For the last couple of years, I’ve carried a couple of USB drives with me: one with a LUKS encrypted volume holding GPG keys, an Arch Linux LiveUSB system and some other useful things, and one holding the /boot partition and LUKS header for decrypting and booting up my laptop. I’ve been meaning to merge the two into one, and finally got around to doing it. This post is the first in a series of three where I will lay out what I wanted to do, and how I did it.

I call the project - and the result thereof - Fulla, after the Norse goddess who carries the goddess Frigg’s ashen chest and in whom Frigg confides her secrets.

The result

At the end of this series of posts, I will have shown you how to move your /boot partition and, optionally, LUKS headers to en encrypted USB storage device, making it a USB key in the true sense of the word. You can share this /boot between multiple systems and use the same bootloader as a gateway to all of them, and also keep a bootable Linux system on the same drive.

Let’s start off with how I’ve done this and what this allows me to do.


My setup looks like this. The USB key consists of three major parts:

  1. an Arch Linux system installed on LVM on top of a LUKS encrypted partition, whose /boot partition is used as the shared /boot for other systems as well,
  2. a separate LUKS encrypted partition for sensitive data - which will allow usage of the embedded system without exposing the sensitive contents - and
  3. GRUB with multi-boot configuration, including the embedded system.

With this setup, I’ve moved the /boot partition and the full disk encryption LUKS header for my laptop to the USB key. In this way the USB key is required for unlocking the laptop, making it a kind of 2-factor authentication. I also always have a bootable Linux system with me, which I can use for recovery when I break one of my systems or as a makeshift airgapped machine where I can use my GPG master key. And, since the whole thing is encrypted, I can be reasonably assured that noone can tamper with the USB key if I leave it out of sight for a while.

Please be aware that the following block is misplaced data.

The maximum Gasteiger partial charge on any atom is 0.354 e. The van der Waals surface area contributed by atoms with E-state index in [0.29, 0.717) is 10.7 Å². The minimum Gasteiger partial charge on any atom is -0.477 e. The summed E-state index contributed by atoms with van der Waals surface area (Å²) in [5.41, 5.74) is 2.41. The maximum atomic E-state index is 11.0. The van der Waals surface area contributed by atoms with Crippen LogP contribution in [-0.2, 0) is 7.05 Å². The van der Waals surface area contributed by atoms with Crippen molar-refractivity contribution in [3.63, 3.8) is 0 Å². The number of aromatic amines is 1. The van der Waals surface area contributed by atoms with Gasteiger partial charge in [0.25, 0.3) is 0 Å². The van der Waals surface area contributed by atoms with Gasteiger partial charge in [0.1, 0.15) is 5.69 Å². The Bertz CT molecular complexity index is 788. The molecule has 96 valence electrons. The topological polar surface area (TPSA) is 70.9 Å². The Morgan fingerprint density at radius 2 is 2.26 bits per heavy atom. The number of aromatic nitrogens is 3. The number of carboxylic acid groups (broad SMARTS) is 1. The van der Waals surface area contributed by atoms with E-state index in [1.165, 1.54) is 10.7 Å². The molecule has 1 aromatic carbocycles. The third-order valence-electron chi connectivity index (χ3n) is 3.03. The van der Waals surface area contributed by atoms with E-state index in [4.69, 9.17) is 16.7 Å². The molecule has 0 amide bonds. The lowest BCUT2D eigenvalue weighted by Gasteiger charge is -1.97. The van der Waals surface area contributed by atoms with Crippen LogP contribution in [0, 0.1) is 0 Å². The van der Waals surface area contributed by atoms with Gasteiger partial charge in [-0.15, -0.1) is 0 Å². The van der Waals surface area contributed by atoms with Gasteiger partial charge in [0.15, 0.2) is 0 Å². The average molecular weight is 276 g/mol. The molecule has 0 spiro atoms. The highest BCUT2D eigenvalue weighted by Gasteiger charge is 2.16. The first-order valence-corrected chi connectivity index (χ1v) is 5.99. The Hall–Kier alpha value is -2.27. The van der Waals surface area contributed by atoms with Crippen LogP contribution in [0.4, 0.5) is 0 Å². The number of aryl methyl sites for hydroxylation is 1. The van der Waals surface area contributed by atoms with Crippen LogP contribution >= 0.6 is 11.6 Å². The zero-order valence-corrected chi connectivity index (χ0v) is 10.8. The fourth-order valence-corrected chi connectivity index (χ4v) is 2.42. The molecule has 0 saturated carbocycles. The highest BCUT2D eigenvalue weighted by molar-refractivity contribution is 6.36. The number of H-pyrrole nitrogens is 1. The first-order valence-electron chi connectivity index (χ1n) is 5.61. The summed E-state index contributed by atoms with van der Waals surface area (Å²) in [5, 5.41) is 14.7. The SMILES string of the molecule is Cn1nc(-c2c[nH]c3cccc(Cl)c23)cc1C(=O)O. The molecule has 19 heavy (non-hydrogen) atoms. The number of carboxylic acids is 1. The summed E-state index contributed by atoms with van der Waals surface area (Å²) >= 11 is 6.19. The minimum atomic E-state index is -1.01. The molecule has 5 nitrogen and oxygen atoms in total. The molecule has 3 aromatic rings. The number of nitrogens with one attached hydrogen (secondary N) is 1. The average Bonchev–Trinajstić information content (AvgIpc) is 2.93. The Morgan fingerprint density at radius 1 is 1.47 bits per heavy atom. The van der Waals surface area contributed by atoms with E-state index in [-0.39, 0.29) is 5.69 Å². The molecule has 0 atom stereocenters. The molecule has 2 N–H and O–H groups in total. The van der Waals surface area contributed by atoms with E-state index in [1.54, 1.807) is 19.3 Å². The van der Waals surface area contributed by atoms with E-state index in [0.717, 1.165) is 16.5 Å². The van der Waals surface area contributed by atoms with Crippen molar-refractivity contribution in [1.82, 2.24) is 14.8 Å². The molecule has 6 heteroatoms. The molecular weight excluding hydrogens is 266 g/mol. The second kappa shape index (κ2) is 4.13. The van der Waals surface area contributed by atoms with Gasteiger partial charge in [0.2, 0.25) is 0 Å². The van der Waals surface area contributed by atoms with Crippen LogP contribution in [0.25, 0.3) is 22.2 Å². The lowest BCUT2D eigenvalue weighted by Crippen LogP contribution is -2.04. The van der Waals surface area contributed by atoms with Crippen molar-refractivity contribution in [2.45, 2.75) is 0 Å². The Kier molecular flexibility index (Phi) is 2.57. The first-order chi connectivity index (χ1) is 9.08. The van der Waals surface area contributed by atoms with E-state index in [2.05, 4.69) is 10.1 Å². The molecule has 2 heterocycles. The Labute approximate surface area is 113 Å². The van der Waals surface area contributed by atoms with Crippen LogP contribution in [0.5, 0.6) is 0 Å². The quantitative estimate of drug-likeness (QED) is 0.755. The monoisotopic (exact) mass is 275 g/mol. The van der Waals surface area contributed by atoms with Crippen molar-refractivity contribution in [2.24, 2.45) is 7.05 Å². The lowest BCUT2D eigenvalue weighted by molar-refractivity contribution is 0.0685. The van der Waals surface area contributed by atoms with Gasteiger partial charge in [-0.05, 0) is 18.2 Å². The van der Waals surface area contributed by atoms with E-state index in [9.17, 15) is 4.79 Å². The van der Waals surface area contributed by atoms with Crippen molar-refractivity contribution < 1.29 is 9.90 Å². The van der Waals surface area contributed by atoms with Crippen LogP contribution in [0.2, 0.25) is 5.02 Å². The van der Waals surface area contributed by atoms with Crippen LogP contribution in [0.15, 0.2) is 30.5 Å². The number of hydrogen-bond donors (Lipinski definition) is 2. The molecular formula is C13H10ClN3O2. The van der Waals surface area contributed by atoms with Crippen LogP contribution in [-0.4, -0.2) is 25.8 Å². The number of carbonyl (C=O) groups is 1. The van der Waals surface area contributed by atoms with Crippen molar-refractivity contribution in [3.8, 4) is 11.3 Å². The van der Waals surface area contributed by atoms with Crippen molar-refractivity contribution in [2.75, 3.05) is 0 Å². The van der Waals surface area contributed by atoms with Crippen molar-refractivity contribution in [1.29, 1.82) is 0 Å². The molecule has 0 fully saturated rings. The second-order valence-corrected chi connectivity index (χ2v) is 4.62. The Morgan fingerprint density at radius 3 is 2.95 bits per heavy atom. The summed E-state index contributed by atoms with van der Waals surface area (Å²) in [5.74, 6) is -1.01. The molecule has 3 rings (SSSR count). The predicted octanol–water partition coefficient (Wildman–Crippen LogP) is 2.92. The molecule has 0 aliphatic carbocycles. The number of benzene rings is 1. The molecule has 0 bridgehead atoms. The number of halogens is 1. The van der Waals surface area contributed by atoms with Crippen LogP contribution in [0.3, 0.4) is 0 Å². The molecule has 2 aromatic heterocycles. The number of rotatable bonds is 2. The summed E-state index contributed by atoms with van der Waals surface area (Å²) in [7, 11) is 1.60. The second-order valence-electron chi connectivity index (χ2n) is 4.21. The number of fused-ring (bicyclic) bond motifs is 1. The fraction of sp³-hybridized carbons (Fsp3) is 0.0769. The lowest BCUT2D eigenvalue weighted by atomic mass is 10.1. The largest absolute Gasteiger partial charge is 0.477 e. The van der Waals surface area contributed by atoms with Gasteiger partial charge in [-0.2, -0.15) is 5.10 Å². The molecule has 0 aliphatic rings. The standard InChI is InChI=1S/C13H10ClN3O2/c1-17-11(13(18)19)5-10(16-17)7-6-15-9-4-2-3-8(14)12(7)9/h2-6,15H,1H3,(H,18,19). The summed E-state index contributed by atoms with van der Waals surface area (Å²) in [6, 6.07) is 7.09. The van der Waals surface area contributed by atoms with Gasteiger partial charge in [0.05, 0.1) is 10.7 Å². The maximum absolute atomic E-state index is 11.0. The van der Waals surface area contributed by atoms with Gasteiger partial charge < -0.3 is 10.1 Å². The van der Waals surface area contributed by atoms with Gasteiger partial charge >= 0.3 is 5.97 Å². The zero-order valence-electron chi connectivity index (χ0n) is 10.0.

How to

The procedure is pieced together from various articles on the Arch Wiki, with this article by Pavel Kogan as a major guideline.

Throughout the steps below, /dev/sde will refer to the USB key. If following these steps for your own setup, adjust the paths accordingly. I’m also writing this as an Arch Linux user, but the procedure should be applicable to other distributions as well.

Step 0: Secure wipe

First off, let’s do a secure wipe of the drive - that is, fill it with random data. An easy way to do this is to use plain dm-crypt encryption as a pseudo-random generator:

# cryptsetup open --type plain /dev/sde container --key-file /dev/random
# dd if=/dev/zero of=/dev/mapper/container status=progress

This will take a while. For my 8 GB USB 2.0 drive it took somewhere around 30 minutes.

Step 1: Partitioning and encryption setup

With our shiny new wiped drive, it’s time to get started. I want to use GPT for no particular reason other than newer is cooler, and I also want to be able to boot the system on my BIOS-only EEEPC netbook, so that means a BIOS boot partition is required. That means I’ll have four partitions on my 8 GB (7.2 GiB) drive:

  1. /dev/sde1: BIOS boot partition: 1 MiB
  2. /dev/sde2: /boot and Linux system partition (LVM): 4 GiB
  3. /dev/sde3: Sensitive data partition: 1 GiB
  4. /dev/sde4: Unsensitive general purpose storage: ~2.2 GiB (leftovers)

Use your favourite partitioning tool to set these up; I used gdisk. Note that if you need the BIOS boot partition you’ll need to set the correct partition type, which is EF02 in gdisk.

Next, we’ll set up LUKS encryption headers. I’ll simply go with the cryptsetup default settings - they should be good enough if you have a recent version of cryptsetup, which you probably do if you run Arch. Here you’ll need to come up with two strong passphrases for the two encrypted volumes.

# cryptsetup luksFormat /dev/sde2
# cryptsetup luksFormat /dev/sde3
# cryptsetup luksOpen /dev/sde2 fulla
# cryptsetup luksOpen /dev/sde3 eskir

Next, we need some filesystems:

# pvcreate /dev/mapper/fulla
# vgcreate fulla /dev/mapper/fulla
# lvcreate -L 500M -n boot fulla
# lvcreate -L 2G -n root fulla
# lvcreate -L 1G -n home fulla

# mkfs.ext3 /dev/mapper/fulla-boot